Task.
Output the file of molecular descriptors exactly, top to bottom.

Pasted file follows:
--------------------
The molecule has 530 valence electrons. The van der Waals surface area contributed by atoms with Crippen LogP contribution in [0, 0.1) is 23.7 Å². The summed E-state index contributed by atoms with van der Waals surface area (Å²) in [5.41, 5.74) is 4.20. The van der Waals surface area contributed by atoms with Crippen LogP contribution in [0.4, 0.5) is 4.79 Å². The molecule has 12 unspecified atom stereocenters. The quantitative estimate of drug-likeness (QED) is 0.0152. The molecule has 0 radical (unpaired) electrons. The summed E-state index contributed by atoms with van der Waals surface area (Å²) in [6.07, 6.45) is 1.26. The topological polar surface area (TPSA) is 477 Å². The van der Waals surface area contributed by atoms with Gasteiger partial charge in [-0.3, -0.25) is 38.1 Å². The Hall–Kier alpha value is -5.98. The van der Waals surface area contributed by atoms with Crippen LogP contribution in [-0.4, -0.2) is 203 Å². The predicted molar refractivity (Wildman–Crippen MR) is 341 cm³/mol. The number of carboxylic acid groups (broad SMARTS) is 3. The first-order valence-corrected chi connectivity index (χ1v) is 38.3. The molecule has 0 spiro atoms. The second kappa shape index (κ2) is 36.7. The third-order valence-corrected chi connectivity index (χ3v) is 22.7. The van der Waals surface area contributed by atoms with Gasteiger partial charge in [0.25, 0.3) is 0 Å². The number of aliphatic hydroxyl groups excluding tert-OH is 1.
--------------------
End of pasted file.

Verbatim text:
The molecule has 530 valence electrons. The van der Waals surface area contributed by atoms with Crippen LogP contribution in [0, 0.1) is 23.7 Å². The summed E-state index contributed by atoms with van der Waals surface area (Å²) in [5.41, 5.74) is 4.20. The van der Waals surface area contributed by atoms with Crippen LogP contribution in [0.4, 0.5) is 4.79 Å². The molecule has 12 unspecified atom stereocenters. The quantitative estimate of drug-likeness (QED) is 0.0152. The molecule has 0 radical (unpaired) electrons. The summed E-state index contributed by atoms with van der Waals surface area (Å²) in [6.07, 6.45) is 1.26. The topological polar surface area (TPSA) is 477 Å². The van der Waals surface area contributed by atoms with Gasteiger partial charge in [-0.3, -0.25) is 38.1 Å². The Hall–Kier alpha value is -5.98. The van der Waals surface area contributed by atoms with Crippen LogP contribution in [-0.4, -0.2) is 203 Å². The predicted molar refractivity (Wildman–Crippen MR) is 341 cm³/mol. The number of carboxylic acid groups (broad SMARTS) is 3. The first-order valence-corrected chi connectivity index (χ1v) is 38.3. The molecule has 0 spiro atoms. The second kappa shape index (κ2) is 36.7. The third-order valence-corrected chi connectivity index (χ3v) is 22.7. The van der Waals surface area contributed by atoms with Gasteiger partial charge in [0.25, 0.3) is 0 Å². The number of aliphatic hydroxyl groups excluding tert-OH is 1.